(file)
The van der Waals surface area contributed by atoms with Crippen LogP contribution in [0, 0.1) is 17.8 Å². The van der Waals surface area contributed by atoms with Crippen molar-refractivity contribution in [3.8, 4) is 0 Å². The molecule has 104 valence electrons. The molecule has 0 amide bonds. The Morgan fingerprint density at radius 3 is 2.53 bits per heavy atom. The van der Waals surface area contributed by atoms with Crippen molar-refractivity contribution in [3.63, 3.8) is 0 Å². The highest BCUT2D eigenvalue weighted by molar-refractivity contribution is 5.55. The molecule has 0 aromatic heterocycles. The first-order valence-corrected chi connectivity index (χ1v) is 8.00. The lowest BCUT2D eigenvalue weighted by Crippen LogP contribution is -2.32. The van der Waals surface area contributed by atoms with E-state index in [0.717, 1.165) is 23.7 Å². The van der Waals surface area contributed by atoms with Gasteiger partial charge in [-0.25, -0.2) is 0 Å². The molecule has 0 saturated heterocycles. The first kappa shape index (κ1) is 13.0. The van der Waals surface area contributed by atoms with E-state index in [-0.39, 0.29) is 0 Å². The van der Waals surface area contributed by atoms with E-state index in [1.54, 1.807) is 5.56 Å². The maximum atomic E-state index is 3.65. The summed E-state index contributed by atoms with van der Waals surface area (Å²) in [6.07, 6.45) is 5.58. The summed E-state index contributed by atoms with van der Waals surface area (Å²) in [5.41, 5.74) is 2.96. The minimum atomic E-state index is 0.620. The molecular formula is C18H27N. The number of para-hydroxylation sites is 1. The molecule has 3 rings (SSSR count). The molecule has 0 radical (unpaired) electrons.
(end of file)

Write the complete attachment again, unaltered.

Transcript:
The van der Waals surface area contributed by atoms with Crippen LogP contribution in [0, 0.1) is 17.8 Å². The van der Waals surface area contributed by atoms with Crippen molar-refractivity contribution in [3.8, 4) is 0 Å². The molecule has 104 valence electrons. The molecule has 0 amide bonds. The Morgan fingerprint density at radius 3 is 2.53 bits per heavy atom. The van der Waals surface area contributed by atoms with Crippen molar-refractivity contribution in [3.63, 3.8) is 0 Å². The highest BCUT2D eigenvalue weighted by molar-refractivity contribution is 5.55. The molecule has 0 aromatic heterocycles. The first-order valence-corrected chi connectivity index (χ1v) is 8.00. The lowest BCUT2D eigenvalue weighted by Crippen LogP contribution is -2.32. The van der Waals surface area contributed by atoms with E-state index in [0.717, 1.165) is 23.7 Å². The van der Waals surface area contributed by atoms with Gasteiger partial charge in [-0.25, -0.2) is 0 Å². The molecule has 0 saturated heterocycles. The first kappa shape index (κ1) is 13.0. The van der Waals surface area contributed by atoms with E-state index in [-0.39, 0.29) is 0 Å². The van der Waals surface area contributed by atoms with E-state index in [1.54, 1.807) is 5.56 Å². The maximum atomic E-state index is 3.65. The summed E-state index contributed by atoms with van der Waals surface area (Å²) in [6.07, 6.45) is 5.58. The summed E-state index contributed by atoms with van der Waals surface area (Å²) in [5.41, 5.74) is 2.96. The minimum atomic E-state index is 0.620. The molecular formula is C18H27N. The number of para-hydroxylation sites is 1. The molecule has 3 rings (SSSR count). The molecule has 0 radical (unpaired) electrons.